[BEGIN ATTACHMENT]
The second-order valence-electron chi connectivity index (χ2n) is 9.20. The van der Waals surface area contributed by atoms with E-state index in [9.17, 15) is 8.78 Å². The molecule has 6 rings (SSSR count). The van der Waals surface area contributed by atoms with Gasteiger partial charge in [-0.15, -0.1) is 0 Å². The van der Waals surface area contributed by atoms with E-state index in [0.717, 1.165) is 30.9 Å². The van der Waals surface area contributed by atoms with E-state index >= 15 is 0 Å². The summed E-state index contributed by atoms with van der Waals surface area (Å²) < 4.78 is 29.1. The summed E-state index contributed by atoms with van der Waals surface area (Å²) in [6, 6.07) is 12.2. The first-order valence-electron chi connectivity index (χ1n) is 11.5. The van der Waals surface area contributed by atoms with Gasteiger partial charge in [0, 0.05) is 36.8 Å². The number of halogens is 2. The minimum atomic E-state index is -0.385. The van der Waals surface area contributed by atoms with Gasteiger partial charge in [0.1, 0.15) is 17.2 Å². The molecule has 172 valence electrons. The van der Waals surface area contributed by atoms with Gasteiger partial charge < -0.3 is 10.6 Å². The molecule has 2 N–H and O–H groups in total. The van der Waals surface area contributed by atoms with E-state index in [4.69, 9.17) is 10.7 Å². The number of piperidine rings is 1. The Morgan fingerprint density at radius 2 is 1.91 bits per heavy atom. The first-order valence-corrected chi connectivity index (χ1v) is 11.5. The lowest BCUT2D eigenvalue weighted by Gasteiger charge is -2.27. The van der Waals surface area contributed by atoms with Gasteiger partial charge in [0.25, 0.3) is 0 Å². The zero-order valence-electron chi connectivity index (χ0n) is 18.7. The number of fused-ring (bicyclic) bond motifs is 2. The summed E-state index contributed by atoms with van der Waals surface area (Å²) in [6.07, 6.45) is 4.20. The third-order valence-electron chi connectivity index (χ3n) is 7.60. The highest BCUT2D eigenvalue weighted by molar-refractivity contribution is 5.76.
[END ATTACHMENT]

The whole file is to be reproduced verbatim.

The second-order valence-electron chi connectivity index (χ2n) is 9.20. The van der Waals surface area contributed by atoms with E-state index in [9.17, 15) is 8.78 Å². The molecule has 6 rings (SSSR count). The van der Waals surface area contributed by atoms with Gasteiger partial charge in [-0.15, -0.1) is 0 Å². The van der Waals surface area contributed by atoms with E-state index in [0.717, 1.165) is 30.9 Å². The van der Waals surface area contributed by atoms with E-state index >= 15 is 0 Å². The summed E-state index contributed by atoms with van der Waals surface area (Å²) < 4.78 is 29.1. The summed E-state index contributed by atoms with van der Waals surface area (Å²) in [6, 6.07) is 12.2. The first-order valence-electron chi connectivity index (χ1n) is 11.5. The van der Waals surface area contributed by atoms with Gasteiger partial charge in [0, 0.05) is 36.8 Å². The number of halogens is 2. The minimum atomic E-state index is -0.385. The van der Waals surface area contributed by atoms with Gasteiger partial charge in [0.1, 0.15) is 17.2 Å². The molecule has 172 valence electrons. The van der Waals surface area contributed by atoms with Gasteiger partial charge < -0.3 is 10.6 Å². The molecule has 2 N–H and O–H groups in total. The van der Waals surface area contributed by atoms with E-state index in [4.69, 9.17) is 10.7 Å². The number of piperidine rings is 1. The Morgan fingerprint density at radius 2 is 1.91 bits per heavy atom. The first-order valence-corrected chi connectivity index (χ1v) is 11.5. The lowest BCUT2D eigenvalue weighted by Gasteiger charge is -2.27. The van der Waals surface area contributed by atoms with Gasteiger partial charge in [0.25, 0.3) is 0 Å². The zero-order valence-electron chi connectivity index (χ0n) is 18.7. The number of fused-ring (bicyclic) bond motifs is 2. The summed E-state index contributed by atoms with van der Waals surface area (Å²) in [6.07, 6.45) is 4.20. The third-order valence-electron chi connectivity index (χ3n) is 7.60. The highest BCUT2D eigenvalue weighted by molar-refractivity contribution is 5.76.